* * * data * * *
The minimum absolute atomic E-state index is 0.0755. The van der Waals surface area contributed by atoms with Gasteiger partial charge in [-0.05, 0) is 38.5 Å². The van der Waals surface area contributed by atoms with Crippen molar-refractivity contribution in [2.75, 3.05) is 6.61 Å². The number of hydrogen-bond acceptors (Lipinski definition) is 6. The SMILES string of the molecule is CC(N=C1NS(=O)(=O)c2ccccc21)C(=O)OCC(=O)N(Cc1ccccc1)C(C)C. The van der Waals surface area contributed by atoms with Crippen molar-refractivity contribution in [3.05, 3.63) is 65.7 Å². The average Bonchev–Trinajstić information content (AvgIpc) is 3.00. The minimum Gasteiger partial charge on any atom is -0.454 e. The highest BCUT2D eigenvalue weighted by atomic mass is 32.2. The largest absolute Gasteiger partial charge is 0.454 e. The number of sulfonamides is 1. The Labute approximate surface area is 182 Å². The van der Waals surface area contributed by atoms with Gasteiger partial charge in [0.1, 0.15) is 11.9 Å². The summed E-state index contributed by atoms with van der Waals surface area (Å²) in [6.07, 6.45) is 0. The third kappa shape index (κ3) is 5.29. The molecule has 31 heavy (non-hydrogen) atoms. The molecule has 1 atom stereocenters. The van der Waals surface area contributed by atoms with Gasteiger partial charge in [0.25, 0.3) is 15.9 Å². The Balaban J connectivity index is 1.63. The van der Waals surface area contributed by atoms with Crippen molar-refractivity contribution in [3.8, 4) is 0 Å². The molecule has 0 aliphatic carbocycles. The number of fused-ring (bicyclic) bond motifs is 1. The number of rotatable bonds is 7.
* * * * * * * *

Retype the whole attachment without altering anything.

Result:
The minimum absolute atomic E-state index is 0.0755. The van der Waals surface area contributed by atoms with Gasteiger partial charge in [-0.05, 0) is 38.5 Å². The van der Waals surface area contributed by atoms with Crippen molar-refractivity contribution in [2.75, 3.05) is 6.61 Å². The number of hydrogen-bond acceptors (Lipinski definition) is 6. The SMILES string of the molecule is CC(N=C1NS(=O)(=O)c2ccccc21)C(=O)OCC(=O)N(Cc1ccccc1)C(C)C. The van der Waals surface area contributed by atoms with Crippen molar-refractivity contribution in [3.05, 3.63) is 65.7 Å². The average Bonchev–Trinajstić information content (AvgIpc) is 3.00. The minimum Gasteiger partial charge on any atom is -0.454 e. The highest BCUT2D eigenvalue weighted by atomic mass is 32.2. The largest absolute Gasteiger partial charge is 0.454 e. The number of sulfonamides is 1. The Labute approximate surface area is 182 Å². The van der Waals surface area contributed by atoms with Gasteiger partial charge in [0.1, 0.15) is 11.9 Å². The summed E-state index contributed by atoms with van der Waals surface area (Å²) in [6.07, 6.45) is 0. The third kappa shape index (κ3) is 5.29. The molecule has 31 heavy (non-hydrogen) atoms. The molecule has 1 atom stereocenters. The van der Waals surface area contributed by atoms with Gasteiger partial charge in [0.25, 0.3) is 15.9 Å². The Balaban J connectivity index is 1.63. The van der Waals surface area contributed by atoms with Crippen molar-refractivity contribution in [3.8, 4) is 0 Å². The molecule has 0 aliphatic carbocycles. The number of fused-ring (bicyclic) bond motifs is 1. The number of rotatable bonds is 7.